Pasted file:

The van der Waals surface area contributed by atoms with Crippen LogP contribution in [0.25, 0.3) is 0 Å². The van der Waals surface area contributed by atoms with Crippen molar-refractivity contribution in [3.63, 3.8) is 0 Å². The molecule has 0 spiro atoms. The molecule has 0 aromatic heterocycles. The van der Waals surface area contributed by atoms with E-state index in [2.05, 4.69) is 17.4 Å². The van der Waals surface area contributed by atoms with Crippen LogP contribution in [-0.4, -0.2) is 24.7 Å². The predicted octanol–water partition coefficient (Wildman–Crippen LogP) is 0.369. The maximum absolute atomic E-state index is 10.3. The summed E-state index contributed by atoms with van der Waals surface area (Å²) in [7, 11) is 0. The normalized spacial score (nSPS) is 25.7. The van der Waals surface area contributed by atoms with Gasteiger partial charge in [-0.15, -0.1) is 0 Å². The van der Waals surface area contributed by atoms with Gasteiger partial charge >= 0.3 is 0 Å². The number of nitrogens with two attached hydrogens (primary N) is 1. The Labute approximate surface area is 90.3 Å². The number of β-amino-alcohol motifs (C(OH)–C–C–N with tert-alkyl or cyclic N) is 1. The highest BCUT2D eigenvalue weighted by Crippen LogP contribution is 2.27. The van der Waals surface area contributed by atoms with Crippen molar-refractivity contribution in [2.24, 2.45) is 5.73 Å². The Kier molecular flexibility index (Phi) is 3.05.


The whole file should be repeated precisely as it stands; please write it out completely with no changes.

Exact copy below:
The van der Waals surface area contributed by atoms with Crippen LogP contribution in [0.25, 0.3) is 0 Å². The van der Waals surface area contributed by atoms with Crippen molar-refractivity contribution in [3.63, 3.8) is 0 Å². The molecule has 0 spiro atoms. The molecule has 0 aromatic heterocycles. The van der Waals surface area contributed by atoms with E-state index in [2.05, 4.69) is 17.4 Å². The van der Waals surface area contributed by atoms with Crippen LogP contribution in [-0.4, -0.2) is 24.7 Å². The predicted octanol–water partition coefficient (Wildman–Crippen LogP) is 0.369. The maximum absolute atomic E-state index is 10.3. The summed E-state index contributed by atoms with van der Waals surface area (Å²) in [7, 11) is 0. The normalized spacial score (nSPS) is 25.7. The van der Waals surface area contributed by atoms with Gasteiger partial charge in [-0.15, -0.1) is 0 Å². The van der Waals surface area contributed by atoms with Gasteiger partial charge >= 0.3 is 0 Å². The number of nitrogens with two attached hydrogens (primary N) is 1. The Labute approximate surface area is 90.3 Å². The number of β-amino-alcohol motifs (C(OH)–C–C–N with tert-alkyl or cyclic N) is 1. The highest BCUT2D eigenvalue weighted by Crippen LogP contribution is 2.27. The van der Waals surface area contributed by atoms with Crippen molar-refractivity contribution in [2.24, 2.45) is 5.73 Å². The Kier molecular flexibility index (Phi) is 3.05.